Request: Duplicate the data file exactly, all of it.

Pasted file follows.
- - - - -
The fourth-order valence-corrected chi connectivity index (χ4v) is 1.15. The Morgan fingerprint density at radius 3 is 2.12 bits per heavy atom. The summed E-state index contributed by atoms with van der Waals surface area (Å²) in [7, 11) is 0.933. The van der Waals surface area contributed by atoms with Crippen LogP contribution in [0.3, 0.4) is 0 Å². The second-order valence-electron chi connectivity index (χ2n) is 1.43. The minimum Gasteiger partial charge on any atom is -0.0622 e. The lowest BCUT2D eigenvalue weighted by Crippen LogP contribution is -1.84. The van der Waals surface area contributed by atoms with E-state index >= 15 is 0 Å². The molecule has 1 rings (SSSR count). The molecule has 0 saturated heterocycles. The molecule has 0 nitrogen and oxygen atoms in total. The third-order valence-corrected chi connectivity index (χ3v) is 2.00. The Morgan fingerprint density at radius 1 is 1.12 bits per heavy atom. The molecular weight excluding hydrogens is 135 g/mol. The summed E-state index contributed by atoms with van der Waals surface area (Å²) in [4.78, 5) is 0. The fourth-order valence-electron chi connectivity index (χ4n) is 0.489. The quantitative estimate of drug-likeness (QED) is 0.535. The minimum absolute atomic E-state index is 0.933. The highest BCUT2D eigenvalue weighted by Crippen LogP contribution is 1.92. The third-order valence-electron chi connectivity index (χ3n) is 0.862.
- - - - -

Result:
The fourth-order valence-corrected chi connectivity index (χ4v) is 1.15. The Morgan fingerprint density at radius 3 is 2.12 bits per heavy atom. The summed E-state index contributed by atoms with van der Waals surface area (Å²) in [7, 11) is 0.933. The van der Waals surface area contributed by atoms with Crippen LogP contribution in [0.3, 0.4) is 0 Å². The second-order valence-electron chi connectivity index (χ2n) is 1.43. The minimum Gasteiger partial charge on any atom is -0.0622 e. The lowest BCUT2D eigenvalue weighted by Crippen LogP contribution is -1.84. The van der Waals surface area contributed by atoms with E-state index >= 15 is 0 Å². The molecule has 1 rings (SSSR count). The molecule has 0 saturated heterocycles. The molecule has 0 nitrogen and oxygen atoms in total. The third-order valence-corrected chi connectivity index (χ3v) is 2.00. The Morgan fingerprint density at radius 1 is 1.12 bits per heavy atom. The molecular weight excluding hydrogens is 135 g/mol. The summed E-state index contributed by atoms with van der Waals surface area (Å²) in [4.78, 5) is 0. The fourth-order valence-electron chi connectivity index (χ4n) is 0.489. The quantitative estimate of drug-likeness (QED) is 0.535. The minimum absolute atomic E-state index is 0.933. The highest BCUT2D eigenvalue weighted by Crippen LogP contribution is 1.92. The third-order valence-electron chi connectivity index (χ3n) is 0.862.